Apsley House

Apsley House (102)

Famous for being the residence of Arthur Wellesley, the Duke of Wellington, who in 1815 defeated Napoleon in the famous Battle of Waterloo, this lavish home, on Hyde Park Corner, was designed by the architect Robert Adam and built between 1771 and 1778.

The origin of the name of the house must be found in its first owner, the Baron of Apsley, who entrusted the design to Robert Adam. The property passed into the ownership of Wellesley in 1807. 

The current aspect of the mansion is due to the intervention of the architect Benjamin Dean Wyatt, who at the behest of the Duke of Wellington reformed the original building. The works consisted of enlarging and recovering the façade which until then was brick with Bath stone. The Corinthian portico also dates from this period.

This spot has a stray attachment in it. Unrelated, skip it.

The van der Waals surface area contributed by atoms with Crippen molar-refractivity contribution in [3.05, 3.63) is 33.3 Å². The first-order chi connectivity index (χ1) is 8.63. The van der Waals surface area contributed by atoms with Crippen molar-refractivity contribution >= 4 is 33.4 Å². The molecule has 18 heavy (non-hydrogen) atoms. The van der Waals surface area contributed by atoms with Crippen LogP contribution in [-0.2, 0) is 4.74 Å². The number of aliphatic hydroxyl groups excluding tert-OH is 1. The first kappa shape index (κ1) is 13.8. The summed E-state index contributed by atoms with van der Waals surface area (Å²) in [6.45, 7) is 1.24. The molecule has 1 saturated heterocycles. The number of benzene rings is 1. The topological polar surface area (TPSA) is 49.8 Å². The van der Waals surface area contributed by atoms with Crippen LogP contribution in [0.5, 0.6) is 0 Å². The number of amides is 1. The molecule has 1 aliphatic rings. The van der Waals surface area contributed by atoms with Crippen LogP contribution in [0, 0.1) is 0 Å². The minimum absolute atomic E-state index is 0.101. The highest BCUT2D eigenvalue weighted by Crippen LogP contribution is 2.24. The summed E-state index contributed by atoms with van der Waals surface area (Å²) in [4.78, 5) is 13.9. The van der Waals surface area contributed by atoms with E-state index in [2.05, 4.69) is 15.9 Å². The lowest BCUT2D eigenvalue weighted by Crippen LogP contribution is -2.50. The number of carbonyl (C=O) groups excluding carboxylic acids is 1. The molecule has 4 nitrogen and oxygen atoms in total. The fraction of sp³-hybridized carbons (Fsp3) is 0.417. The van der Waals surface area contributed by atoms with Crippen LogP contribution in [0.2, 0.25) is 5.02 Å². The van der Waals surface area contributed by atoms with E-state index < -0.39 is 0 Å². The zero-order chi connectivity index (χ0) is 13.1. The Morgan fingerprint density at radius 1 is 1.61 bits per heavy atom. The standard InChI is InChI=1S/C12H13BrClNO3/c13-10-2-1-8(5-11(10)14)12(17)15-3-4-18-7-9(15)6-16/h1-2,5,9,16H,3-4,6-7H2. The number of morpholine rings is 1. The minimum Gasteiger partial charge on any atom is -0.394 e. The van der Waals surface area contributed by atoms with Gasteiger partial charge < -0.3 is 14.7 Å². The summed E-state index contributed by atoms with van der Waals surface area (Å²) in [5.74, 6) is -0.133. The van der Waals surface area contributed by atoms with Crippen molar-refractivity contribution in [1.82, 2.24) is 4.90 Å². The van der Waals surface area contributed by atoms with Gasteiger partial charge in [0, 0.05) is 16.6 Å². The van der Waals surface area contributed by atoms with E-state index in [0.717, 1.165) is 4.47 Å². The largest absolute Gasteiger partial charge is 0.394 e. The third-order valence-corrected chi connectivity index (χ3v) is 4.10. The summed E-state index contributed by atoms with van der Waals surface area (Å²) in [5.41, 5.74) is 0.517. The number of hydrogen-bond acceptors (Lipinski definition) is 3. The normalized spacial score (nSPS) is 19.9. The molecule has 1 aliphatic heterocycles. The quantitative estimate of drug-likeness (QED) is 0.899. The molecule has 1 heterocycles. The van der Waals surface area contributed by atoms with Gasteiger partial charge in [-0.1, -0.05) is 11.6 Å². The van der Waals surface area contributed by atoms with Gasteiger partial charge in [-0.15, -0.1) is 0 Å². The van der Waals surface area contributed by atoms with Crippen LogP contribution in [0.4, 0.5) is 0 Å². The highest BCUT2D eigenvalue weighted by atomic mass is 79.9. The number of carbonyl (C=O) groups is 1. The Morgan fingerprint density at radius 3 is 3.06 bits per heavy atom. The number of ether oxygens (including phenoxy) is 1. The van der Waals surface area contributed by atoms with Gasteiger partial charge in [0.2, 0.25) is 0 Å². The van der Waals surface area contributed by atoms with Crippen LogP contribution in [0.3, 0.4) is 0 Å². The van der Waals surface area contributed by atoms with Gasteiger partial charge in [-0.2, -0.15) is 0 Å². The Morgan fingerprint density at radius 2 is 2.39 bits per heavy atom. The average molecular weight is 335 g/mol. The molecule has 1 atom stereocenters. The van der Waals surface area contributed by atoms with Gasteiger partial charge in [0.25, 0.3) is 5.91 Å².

These remodellings reflected the growing importance of the Duke of Wellington, who with his status of military hero added to a brilliant political career, reaching its peak in 1828 with his rise to the post of Prime Minister. The lavishness of the rooms is also due to the fact that until 1852 they were, every 18th of June, the setting for a magnificent banquet to celebrate the victory at Waterloo.

Although his descendants, who donated the house to the State in 1947, still live in some private rooms, you will be able to visit some of the luxurious interiors. It is decorated with numerous porcelain and metal trophies and decorations and precious metals that the duke accumulated during his glorious military career, as well as many works of art by great artists. 

In the space of the central stairway of the house there is a colossal statue of Napoleon, Wellesley’s great enemy, sculpted by Antonio Canova. As well as this sculpture, you will also be able to see canvases painted by grand masters such as Rubens, Murillo, Goya or Velázquez.

To complete the visit, you can go to Wellington Arch, the triumphal arch erected in honour of this famous military officer and politician, which is also on Hyde Park Corner. 

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